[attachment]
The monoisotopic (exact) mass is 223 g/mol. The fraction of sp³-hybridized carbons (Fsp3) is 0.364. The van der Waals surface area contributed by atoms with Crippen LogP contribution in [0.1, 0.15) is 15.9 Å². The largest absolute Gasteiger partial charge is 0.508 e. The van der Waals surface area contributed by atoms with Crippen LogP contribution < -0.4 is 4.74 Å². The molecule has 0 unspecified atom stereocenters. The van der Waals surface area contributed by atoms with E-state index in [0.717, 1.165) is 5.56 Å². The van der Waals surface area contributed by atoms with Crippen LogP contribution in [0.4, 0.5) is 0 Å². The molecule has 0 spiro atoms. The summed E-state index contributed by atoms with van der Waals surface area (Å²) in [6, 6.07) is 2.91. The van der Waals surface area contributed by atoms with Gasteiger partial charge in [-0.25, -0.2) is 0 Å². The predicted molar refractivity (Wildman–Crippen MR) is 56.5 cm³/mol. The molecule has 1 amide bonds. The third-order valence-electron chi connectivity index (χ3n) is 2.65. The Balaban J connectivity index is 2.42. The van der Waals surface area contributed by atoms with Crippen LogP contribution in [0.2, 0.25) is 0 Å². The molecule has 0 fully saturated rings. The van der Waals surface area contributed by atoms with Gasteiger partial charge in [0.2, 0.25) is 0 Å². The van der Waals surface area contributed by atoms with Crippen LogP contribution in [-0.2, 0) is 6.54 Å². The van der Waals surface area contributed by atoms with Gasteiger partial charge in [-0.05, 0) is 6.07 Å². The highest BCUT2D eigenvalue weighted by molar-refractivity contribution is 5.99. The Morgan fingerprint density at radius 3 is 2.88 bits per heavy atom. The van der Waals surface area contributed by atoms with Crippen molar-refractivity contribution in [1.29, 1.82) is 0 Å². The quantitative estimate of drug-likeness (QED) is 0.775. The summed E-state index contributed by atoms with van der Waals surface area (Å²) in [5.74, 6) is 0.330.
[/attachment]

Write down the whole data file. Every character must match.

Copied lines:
The monoisotopic (exact) mass is 223 g/mol. The fraction of sp³-hybridized carbons (Fsp3) is 0.364. The van der Waals surface area contributed by atoms with Crippen LogP contribution in [0.1, 0.15) is 15.9 Å². The largest absolute Gasteiger partial charge is 0.508 e. The van der Waals surface area contributed by atoms with Crippen LogP contribution < -0.4 is 4.74 Å². The molecule has 0 unspecified atom stereocenters. The van der Waals surface area contributed by atoms with E-state index in [0.717, 1.165) is 5.56 Å². The van der Waals surface area contributed by atoms with Crippen LogP contribution in [0.4, 0.5) is 0 Å². The molecule has 0 spiro atoms. The summed E-state index contributed by atoms with van der Waals surface area (Å²) in [6, 6.07) is 2.91. The van der Waals surface area contributed by atoms with Gasteiger partial charge in [-0.25, -0.2) is 0 Å². The predicted molar refractivity (Wildman–Crippen MR) is 56.5 cm³/mol. The molecule has 1 amide bonds. The third-order valence-electron chi connectivity index (χ3n) is 2.65. The Balaban J connectivity index is 2.42. The van der Waals surface area contributed by atoms with Crippen LogP contribution in [0.2, 0.25) is 0 Å². The molecule has 0 fully saturated rings. The van der Waals surface area contributed by atoms with Gasteiger partial charge in [0.2, 0.25) is 0 Å². The van der Waals surface area contributed by atoms with Crippen LogP contribution in [-0.2, 0) is 6.54 Å². The van der Waals surface area contributed by atoms with Gasteiger partial charge in [-0.05, 0) is 6.07 Å². The highest BCUT2D eigenvalue weighted by molar-refractivity contribution is 5.99. The Morgan fingerprint density at radius 3 is 2.88 bits per heavy atom. The van der Waals surface area contributed by atoms with Crippen molar-refractivity contribution in [1.29, 1.82) is 0 Å². The quantitative estimate of drug-likeness (QED) is 0.775. The summed E-state index contributed by atoms with van der Waals surface area (Å²) in [5.74, 6) is 0.330.